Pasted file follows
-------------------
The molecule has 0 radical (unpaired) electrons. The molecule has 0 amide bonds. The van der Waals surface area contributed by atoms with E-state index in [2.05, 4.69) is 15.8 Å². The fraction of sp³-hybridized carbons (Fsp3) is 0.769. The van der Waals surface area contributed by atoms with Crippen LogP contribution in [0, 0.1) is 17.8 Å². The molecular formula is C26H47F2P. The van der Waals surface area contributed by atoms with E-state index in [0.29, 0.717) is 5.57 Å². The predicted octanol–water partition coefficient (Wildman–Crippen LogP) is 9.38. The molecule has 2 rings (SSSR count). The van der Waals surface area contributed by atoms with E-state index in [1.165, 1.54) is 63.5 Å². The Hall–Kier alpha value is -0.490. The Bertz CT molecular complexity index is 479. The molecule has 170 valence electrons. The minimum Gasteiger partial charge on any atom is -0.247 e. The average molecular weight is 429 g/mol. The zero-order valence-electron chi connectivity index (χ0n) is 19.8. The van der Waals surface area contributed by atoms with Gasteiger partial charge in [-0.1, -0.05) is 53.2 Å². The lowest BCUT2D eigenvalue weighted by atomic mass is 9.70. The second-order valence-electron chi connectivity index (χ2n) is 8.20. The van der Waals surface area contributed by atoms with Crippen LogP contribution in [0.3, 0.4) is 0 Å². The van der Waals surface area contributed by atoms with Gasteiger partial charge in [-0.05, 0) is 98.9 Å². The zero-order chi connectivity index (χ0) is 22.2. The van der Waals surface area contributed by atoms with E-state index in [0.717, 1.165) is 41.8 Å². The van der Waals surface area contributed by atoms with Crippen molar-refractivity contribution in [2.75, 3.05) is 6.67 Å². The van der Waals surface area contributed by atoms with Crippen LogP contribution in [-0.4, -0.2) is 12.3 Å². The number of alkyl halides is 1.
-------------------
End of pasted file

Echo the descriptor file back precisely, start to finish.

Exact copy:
The molecule has 0 radical (unpaired) electrons. The molecule has 0 amide bonds. The van der Waals surface area contributed by atoms with E-state index in [2.05, 4.69) is 15.8 Å². The fraction of sp³-hybridized carbons (Fsp3) is 0.769. The van der Waals surface area contributed by atoms with Crippen LogP contribution in [0, 0.1) is 17.8 Å². The molecular formula is C26H47F2P. The van der Waals surface area contributed by atoms with E-state index in [0.29, 0.717) is 5.57 Å². The predicted octanol–water partition coefficient (Wildman–Crippen LogP) is 9.38. The molecule has 2 rings (SSSR count). The van der Waals surface area contributed by atoms with E-state index in [1.165, 1.54) is 63.5 Å². The Hall–Kier alpha value is -0.490. The Bertz CT molecular complexity index is 479. The molecule has 170 valence electrons. The minimum Gasteiger partial charge on any atom is -0.247 e. The average molecular weight is 429 g/mol. The zero-order valence-electron chi connectivity index (χ0n) is 19.8. The van der Waals surface area contributed by atoms with Gasteiger partial charge in [-0.1, -0.05) is 53.2 Å². The lowest BCUT2D eigenvalue weighted by atomic mass is 9.70. The second-order valence-electron chi connectivity index (χ2n) is 8.20. The van der Waals surface area contributed by atoms with Crippen LogP contribution in [0.3, 0.4) is 0 Å². The van der Waals surface area contributed by atoms with Gasteiger partial charge in [-0.05, 0) is 98.9 Å². The zero-order chi connectivity index (χ0) is 22.2. The van der Waals surface area contributed by atoms with E-state index in [0.717, 1.165) is 41.8 Å². The van der Waals surface area contributed by atoms with Crippen molar-refractivity contribution in [2.75, 3.05) is 6.67 Å². The van der Waals surface area contributed by atoms with Crippen LogP contribution in [-0.4, -0.2) is 12.3 Å². The number of alkyl halides is 1.